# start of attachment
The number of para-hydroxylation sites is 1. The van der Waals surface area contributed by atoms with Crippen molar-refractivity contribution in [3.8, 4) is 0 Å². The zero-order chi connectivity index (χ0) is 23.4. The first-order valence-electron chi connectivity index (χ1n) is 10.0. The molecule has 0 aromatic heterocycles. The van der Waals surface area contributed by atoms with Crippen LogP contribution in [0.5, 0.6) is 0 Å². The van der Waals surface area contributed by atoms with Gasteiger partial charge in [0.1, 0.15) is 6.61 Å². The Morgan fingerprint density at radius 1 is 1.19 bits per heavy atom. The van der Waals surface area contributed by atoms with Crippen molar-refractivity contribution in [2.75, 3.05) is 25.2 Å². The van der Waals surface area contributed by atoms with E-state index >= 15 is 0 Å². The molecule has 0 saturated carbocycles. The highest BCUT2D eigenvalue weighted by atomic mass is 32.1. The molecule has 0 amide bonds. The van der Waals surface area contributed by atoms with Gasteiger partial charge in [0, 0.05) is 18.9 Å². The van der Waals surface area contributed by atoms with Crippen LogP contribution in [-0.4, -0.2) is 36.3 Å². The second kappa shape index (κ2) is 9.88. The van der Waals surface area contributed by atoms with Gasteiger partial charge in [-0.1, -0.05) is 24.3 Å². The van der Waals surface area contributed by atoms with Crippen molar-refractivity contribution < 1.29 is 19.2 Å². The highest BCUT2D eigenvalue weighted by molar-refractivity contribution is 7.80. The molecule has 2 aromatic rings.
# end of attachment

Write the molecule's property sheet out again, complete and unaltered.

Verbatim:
The number of para-hydroxylation sites is 1. The van der Waals surface area contributed by atoms with Crippen molar-refractivity contribution in [3.8, 4) is 0 Å². The zero-order chi connectivity index (χ0) is 23.4. The first-order valence-electron chi connectivity index (χ1n) is 10.0. The molecule has 0 aromatic heterocycles. The van der Waals surface area contributed by atoms with Crippen LogP contribution in [0.5, 0.6) is 0 Å². The van der Waals surface area contributed by atoms with Gasteiger partial charge in [0.1, 0.15) is 6.61 Å². The Morgan fingerprint density at radius 1 is 1.19 bits per heavy atom. The van der Waals surface area contributed by atoms with Crippen molar-refractivity contribution in [2.75, 3.05) is 25.2 Å². The van der Waals surface area contributed by atoms with E-state index >= 15 is 0 Å². The molecule has 0 saturated carbocycles. The highest BCUT2D eigenvalue weighted by atomic mass is 32.1. The molecule has 0 amide bonds. The van der Waals surface area contributed by atoms with Gasteiger partial charge in [0, 0.05) is 18.9 Å². The van der Waals surface area contributed by atoms with Crippen LogP contribution in [-0.4, -0.2) is 36.3 Å². The second kappa shape index (κ2) is 9.88. The van der Waals surface area contributed by atoms with Gasteiger partial charge in [-0.1, -0.05) is 24.3 Å². The van der Waals surface area contributed by atoms with Crippen molar-refractivity contribution < 1.29 is 19.2 Å². The highest BCUT2D eigenvalue weighted by molar-refractivity contribution is 7.80. The molecule has 2 aromatic rings.